Columns Jeffrey Salkin: Martini Judaism Opinion

The book you need to read right now

Yossi Klein-Halevi and Imam Abdullah Antepli. Credit: Arizona Post

Forget, please, that the author is a good friend.

Forget, as well, that its publication follows quickly on the heels of another “must read” about Israel — The Zionist Ideas, by Gil Troy.

This is all that you need to know: Letters to My Palestinian Neighbor, by Yossi Klein Halevi, is the book that you need to read.

There has rarely been a book, for a general audience, that so clearly and poignantly spells out the case for Israel — and in a way that upholds, sanctifies, and ennobles the Palestinian “side” of the story as well.

Yossi Klein Halevi is an American-born Israeli journalist, and a cherished teacher at the Shalom Hartman Institute in Jerusalem, where he co-heads the Muslim Leadership Initiative with his friend, Imam Abdullah Antepli.

Yossi imagines a Palestinian neighbor, living across the divide between French Hill in Jerusalem — the last Jewish neighborhood in the north of the city, where Yossi lives on the last street — in a neighboring Palestinian village. Yossi opens his heart to his neighbor — with one simple and elegant mission: that they might understand each other’s hearts and stories, and in some way, to create peace between them.

The result is not only phenomenal, but also a phenomenon. It is now on the New York Times Bestseller List. (It also exists in Arabic as a free download).

For, when was the last time that a “Jewish” book made it onto that list?

Perhaps in homage to another Jewish best seller, the book could have born the title: When Bad Things Happen to Good Peoples.

Or, even, A Whole Lot More Than Fifty Shades of Gray.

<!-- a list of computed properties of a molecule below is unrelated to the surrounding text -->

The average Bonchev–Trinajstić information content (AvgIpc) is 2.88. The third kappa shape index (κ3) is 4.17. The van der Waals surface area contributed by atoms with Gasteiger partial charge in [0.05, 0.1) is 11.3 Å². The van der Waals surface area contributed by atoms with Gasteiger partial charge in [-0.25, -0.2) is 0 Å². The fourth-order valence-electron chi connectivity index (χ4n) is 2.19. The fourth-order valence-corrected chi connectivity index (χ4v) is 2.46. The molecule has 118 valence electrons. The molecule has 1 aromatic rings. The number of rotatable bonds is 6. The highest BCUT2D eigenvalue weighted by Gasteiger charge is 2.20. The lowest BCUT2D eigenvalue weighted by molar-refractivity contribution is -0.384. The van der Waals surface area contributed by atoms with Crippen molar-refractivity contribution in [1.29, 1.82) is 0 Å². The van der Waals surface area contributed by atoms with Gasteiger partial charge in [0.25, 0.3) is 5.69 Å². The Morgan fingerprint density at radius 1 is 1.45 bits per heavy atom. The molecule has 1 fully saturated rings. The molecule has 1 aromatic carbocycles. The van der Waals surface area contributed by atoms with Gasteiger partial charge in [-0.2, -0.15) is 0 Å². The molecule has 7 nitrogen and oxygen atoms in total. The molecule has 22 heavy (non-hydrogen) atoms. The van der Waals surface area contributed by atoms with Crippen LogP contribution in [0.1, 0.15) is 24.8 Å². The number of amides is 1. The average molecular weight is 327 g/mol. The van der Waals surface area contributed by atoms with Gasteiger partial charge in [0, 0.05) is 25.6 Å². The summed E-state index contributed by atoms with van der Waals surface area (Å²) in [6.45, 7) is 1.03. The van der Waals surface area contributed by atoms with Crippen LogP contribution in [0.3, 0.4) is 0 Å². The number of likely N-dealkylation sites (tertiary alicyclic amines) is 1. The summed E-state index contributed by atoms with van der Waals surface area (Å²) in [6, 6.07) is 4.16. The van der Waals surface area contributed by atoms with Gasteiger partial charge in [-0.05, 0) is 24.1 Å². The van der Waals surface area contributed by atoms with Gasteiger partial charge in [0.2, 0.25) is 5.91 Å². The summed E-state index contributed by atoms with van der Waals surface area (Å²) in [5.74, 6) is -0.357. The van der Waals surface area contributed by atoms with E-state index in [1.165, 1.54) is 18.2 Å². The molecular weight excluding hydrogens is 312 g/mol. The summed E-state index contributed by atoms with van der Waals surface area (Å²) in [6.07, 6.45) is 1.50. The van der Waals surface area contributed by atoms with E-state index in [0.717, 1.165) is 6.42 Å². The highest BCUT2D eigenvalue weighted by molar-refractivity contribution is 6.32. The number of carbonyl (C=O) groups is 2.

Like me, Yossi is a centrist. On the one hand, he cares deeply about Israel and its security needs. Whatever messianic dreams of a quick peace were dashed to pieces during the intifaddas and the ongoing inability of Palestinian leaders to come to an agreement that would give them most of what they want — a Palestinian state.

Because, for far too many Palestinians, the issue is not the aftermath of the 1967 Six Day War; it is 1948 itself — that this is a revolt not against occupation, but against Israel’s creation itself — what Palestinians call the nakhba, the catastrophe

Not only Israel’s right to exist; the Jews as a people with its roots in the land. The libels:

There was no ancient Jewish presence here—that is a Zionist lie. No Temple stood on the Mount. The Holocaust, too, is a Zionist hoax, invented to ensure Western support for Israel. According to the prevailing narrative on your side, I am a pathological liar without any history, a thief without rights to any part of this land, an alien who doesn’t belong here…I see my presence here as part of the return of an indigenous, uprooted people, and a reborn Jewish state as an act of historic justice, of reparation. For me, being a Jew in Jerusalem under Israeli sovereignty is a source of uplift, of religious inspiration.

But, on the other hand, he extends compassion to his Palestinian neighbor:

 As we Israelis celebrated our reclaimed sovereignty and achieved one success after another, your people exchanged homes and olive orchards for the scorched earth of refugee camps, where you raised children without hope, the unwanted outcasts of the Arab world. I mourn the lives wasted in the bitterness of exile, your despair against my joy.

With the result:

For many years we in Israel ignored you, treated you as invisible, transparent. Just as the Arab world denied the right of the Jews to define themselves as a people deserving national sovereignty, so we denied the Palestinians the right to define themselves as a distinct people within the Arab nation, and likewise deserving national sovereignty. To solve our conflict, we must recognize not only each other’s right to self-determination but also each side’s right to self-definition.

What is Yossi’s solution? It is breathtakingly pure.

  • Both Jews and Palestinians must hear and honor each others’ stories. Along with a desired two-state solution (so that Israel will be free of the moral burden of occupation, and that the Palestinians will realize their national ambitions), there is a two-narrative problem.